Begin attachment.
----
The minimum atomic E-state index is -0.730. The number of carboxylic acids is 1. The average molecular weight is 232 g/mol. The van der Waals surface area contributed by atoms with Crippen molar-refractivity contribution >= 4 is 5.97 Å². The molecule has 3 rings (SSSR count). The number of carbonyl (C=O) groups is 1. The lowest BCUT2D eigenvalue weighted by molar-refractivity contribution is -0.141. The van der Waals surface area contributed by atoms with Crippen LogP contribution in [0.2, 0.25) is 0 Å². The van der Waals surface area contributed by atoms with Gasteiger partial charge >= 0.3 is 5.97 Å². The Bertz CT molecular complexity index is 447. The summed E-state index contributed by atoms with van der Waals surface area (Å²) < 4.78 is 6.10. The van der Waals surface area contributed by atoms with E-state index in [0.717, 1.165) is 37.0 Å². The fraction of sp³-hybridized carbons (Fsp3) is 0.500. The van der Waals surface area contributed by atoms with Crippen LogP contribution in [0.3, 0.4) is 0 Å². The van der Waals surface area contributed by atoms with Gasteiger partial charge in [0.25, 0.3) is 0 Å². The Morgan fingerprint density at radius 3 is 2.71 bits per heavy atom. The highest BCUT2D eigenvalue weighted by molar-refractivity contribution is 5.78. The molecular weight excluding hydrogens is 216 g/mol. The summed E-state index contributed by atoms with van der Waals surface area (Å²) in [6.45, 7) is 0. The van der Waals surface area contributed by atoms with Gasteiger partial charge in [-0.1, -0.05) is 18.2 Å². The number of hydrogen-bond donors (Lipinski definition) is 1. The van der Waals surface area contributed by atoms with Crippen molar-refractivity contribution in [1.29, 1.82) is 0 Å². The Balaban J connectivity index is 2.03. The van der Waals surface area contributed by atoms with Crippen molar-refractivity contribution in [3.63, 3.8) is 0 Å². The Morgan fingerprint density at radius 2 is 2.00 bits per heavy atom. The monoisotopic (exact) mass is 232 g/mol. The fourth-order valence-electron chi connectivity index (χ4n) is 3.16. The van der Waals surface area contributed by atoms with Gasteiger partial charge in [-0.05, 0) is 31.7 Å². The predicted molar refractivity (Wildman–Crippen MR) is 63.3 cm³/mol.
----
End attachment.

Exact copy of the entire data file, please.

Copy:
The minimum atomic E-state index is -0.730. The number of carboxylic acids is 1. The average molecular weight is 232 g/mol. The van der Waals surface area contributed by atoms with Crippen molar-refractivity contribution >= 4 is 5.97 Å². The molecule has 3 rings (SSSR count). The number of carbonyl (C=O) groups is 1. The lowest BCUT2D eigenvalue weighted by molar-refractivity contribution is -0.141. The van der Waals surface area contributed by atoms with Crippen LogP contribution in [0.2, 0.25) is 0 Å². The van der Waals surface area contributed by atoms with Gasteiger partial charge >= 0.3 is 5.97 Å². The Bertz CT molecular complexity index is 447. The summed E-state index contributed by atoms with van der Waals surface area (Å²) < 4.78 is 6.10. The van der Waals surface area contributed by atoms with E-state index in [0.717, 1.165) is 37.0 Å². The fraction of sp³-hybridized carbons (Fsp3) is 0.500. The van der Waals surface area contributed by atoms with Crippen LogP contribution in [0.3, 0.4) is 0 Å². The van der Waals surface area contributed by atoms with Gasteiger partial charge in [0.25, 0.3) is 0 Å². The Morgan fingerprint density at radius 3 is 2.71 bits per heavy atom. The highest BCUT2D eigenvalue weighted by molar-refractivity contribution is 5.78. The molecular weight excluding hydrogens is 216 g/mol. The summed E-state index contributed by atoms with van der Waals surface area (Å²) in [6.45, 7) is 0. The van der Waals surface area contributed by atoms with Gasteiger partial charge in [-0.1, -0.05) is 18.2 Å². The number of hydrogen-bond donors (Lipinski definition) is 1. The van der Waals surface area contributed by atoms with Crippen molar-refractivity contribution in [1.29, 1.82) is 0 Å². The Balaban J connectivity index is 2.03. The van der Waals surface area contributed by atoms with Crippen molar-refractivity contribution in [3.63, 3.8) is 0 Å². The Morgan fingerprint density at radius 2 is 2.00 bits per heavy atom. The monoisotopic (exact) mass is 232 g/mol. The fourth-order valence-electron chi connectivity index (χ4n) is 3.16. The van der Waals surface area contributed by atoms with Gasteiger partial charge in [-0.05, 0) is 31.7 Å². The predicted molar refractivity (Wildman–Crippen MR) is 63.3 cm³/mol.